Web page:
Tesla CEO Elon Musk has stated that the Cybertruck would likely be Tesla’s best vehicle to date, and the all-electric pickup truck would be so impressive that its four-year wait would be worth it. But as the specs and price of the production Cybertruck were released on Thursday, a number of longtime EV watchers were quick to voice their disappointment.
In a way, it is unsurprising that many were disappointed by the production Cybertruck. The vehicle, after all, was smaller, had less range, and was significantly more expensive than the hulking steel beast that was unveiled in 2019. Even the production Cybertruck’s Armor Glass demonstration featured a baseball, which was far less impressive than the steel ball that was used four years ago.
This does not mean to say that the production Cybertruck is a complete miss, however. Far from it. A look at the production Cybertruck’s details would show that the vehicle, despite losing some size and range, gained a number of key features that make it a pretty stellar truck in its own right. Perhaps Elon Musk was right — maybe the Cybertruck is really destined to become Tesla’s magnum opus.
Here then are five features that we love about the production Tesla Cybertruck.
The production Cybertruck does not have a regular steering wheel. Instead, it has a rounded yoke that seems like a cross between the Model S and Model X Plaid’s yoke and a regular steering wheel. As it turns out, the Cybertruck is the first Tesla that is being shipped with a steer-by-wire system. This makes the vehicle very nimble and easy to maneuver. Tesla showed off some videos showcasing this feature, and they were quite impressive.
Critics of the original steering yoke in the Model S Plaid noted that the system would have worked if it used steer-by-wire. Well, the Cybertruck has it, and so far, reviewers of the vehicle seem to appreciate the feature.
Despite being smaller than its original prototype, the Cybertruck is still a fairly large vehicle. It’s also made of stainless steel. With this in mind, consumers might find the Cybertruck’s frunk heavy and cumbersome if it was manually operated. Fortunately, this won’t be the case, as the production Cybertruck comes with a powered frunk system called the Powergate.
As noted by Tesla, the Powergate features one of the longest LED lighting elements on any passenger vehicle in the world. It also reveals a hidden bench for two, plus over seven cubic feet of storage. These features, together with its powered nature, make the Cybertruck’s frunk the best in Tesla’s lineup today.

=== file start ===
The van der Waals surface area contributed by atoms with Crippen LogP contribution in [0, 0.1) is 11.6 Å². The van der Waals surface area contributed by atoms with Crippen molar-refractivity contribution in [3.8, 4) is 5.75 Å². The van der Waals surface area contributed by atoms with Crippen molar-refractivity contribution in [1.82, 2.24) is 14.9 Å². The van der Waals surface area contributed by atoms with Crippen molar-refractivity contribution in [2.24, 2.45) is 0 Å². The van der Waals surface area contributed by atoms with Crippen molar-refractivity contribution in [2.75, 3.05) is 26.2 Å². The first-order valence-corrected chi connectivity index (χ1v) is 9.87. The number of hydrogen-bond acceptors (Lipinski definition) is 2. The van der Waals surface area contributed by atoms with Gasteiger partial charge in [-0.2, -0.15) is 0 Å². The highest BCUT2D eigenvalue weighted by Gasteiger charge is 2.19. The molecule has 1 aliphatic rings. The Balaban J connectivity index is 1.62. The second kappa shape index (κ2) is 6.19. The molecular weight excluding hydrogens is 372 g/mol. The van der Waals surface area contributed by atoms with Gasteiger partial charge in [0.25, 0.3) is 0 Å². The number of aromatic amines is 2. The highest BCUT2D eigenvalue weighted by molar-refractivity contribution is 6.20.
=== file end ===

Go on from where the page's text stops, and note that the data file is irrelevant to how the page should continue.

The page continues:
The Cybertruck could be considered a flagship vehicle from Tesla. Its price certainly commands such a designation in the company’s lineup. It is then unsurprising that the electric vehicle maker gave the Cybertruck a dedicated high-performance mode called “Beast Mode.” Tesla explained Beast Mode as follows: “Cyberbeast features a rear drive unit with dual induction machines, active torque vectoring, and an electro-mechanical, front-locking differential producing a combined 845 HP.”
With Beast Mode, the Cybertruck would be able to achieve a 0-60 mph time of 2.6 seconds, a metric that actually exceeds that of the original Cybertruck prototype in 2019, which was listed with a 0-60 mph time of 2.9 seconds.
Together with its steer-by-wire system, the Cybertruck also features rear-wheel steering. Demonstrations of the Cybetruck in action show how the vehicle’s rear wheels help with maneuverability, allowing the stainless steel all-electric pickup truck to achieve a turning radius that is better than the Model S sedan. That’s pretty insane considering the physical size of the Cybertruck.
Interestingly enough, rear steering is also a feature that is an improvement over the Cybertruck’s 2019 prototype. The hulking vehicle, when it was unveiled four years ago, did not feature a rear-wheel steering system at all, despite Elon Musk seemingly confirming the feature on Twitter prior to the 2019 unveiling.
While it is true that the production Cybertruck’s range is disappointing compared to the announced range of the original Cybertruck prototype from 2019, one could argue that a range extender actually makes sense. Tesla, after all, is not looking to become a niche automaker. The company wants to be a mass-market carmaker, and to do that, it must be able to produce as many vehicles as it can with the resources it has.
Being a large vehicle, the Cybertruck would have to eat a lot of batteries to achieve its target range from 2019. Thus, it is quite reasonable for Tesla to offer a range extender that adds about 130 miles to the Cybertruck Dual Motor (around 120 extra miles for the Cyberbeast) only to those who actually need the extra battery. Tesla could then produce the Cybertruck Dual Motor and Cyberbeast with 123 kWh battery packs, which is a pretty fair size for such a large vehicle.
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